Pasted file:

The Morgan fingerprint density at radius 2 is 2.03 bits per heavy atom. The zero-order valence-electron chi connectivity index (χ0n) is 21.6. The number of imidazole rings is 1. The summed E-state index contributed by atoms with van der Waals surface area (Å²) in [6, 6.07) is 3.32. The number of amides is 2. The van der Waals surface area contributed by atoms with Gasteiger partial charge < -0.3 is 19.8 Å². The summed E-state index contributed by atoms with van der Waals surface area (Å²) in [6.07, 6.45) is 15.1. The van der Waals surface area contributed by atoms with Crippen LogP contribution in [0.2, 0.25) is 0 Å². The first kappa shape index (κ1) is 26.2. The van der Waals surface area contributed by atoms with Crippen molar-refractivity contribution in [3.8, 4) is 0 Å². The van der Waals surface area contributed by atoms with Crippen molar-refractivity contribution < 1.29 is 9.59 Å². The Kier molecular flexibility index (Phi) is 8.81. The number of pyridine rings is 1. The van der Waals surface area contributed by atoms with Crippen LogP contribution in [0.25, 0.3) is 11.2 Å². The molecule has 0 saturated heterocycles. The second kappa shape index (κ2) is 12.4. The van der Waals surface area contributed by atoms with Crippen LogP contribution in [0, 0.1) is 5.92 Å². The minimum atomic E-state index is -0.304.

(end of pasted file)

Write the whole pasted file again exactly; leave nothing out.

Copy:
The Morgan fingerprint density at radius 2 is 2.03 bits per heavy atom. The zero-order valence-electron chi connectivity index (χ0n) is 21.6. The number of imidazole rings is 1. The summed E-state index contributed by atoms with van der Waals surface area (Å²) in [6, 6.07) is 3.32. The number of amides is 2. The van der Waals surface area contributed by atoms with Gasteiger partial charge < -0.3 is 19.8 Å². The summed E-state index contributed by atoms with van der Waals surface area (Å²) in [6.07, 6.45) is 15.1. The van der Waals surface area contributed by atoms with Crippen LogP contribution in [0.2, 0.25) is 0 Å². The first kappa shape index (κ1) is 26.2. The van der Waals surface area contributed by atoms with Crippen molar-refractivity contribution in [3.8, 4) is 0 Å². The van der Waals surface area contributed by atoms with Crippen molar-refractivity contribution < 1.29 is 9.59 Å². The Kier molecular flexibility index (Phi) is 8.81. The number of pyridine rings is 1. The van der Waals surface area contributed by atoms with Crippen LogP contribution in [0.25, 0.3) is 11.2 Å². The molecule has 0 saturated heterocycles. The second kappa shape index (κ2) is 12.4. The van der Waals surface area contributed by atoms with Crippen LogP contribution in [0, 0.1) is 5.92 Å². The minimum atomic E-state index is -0.304.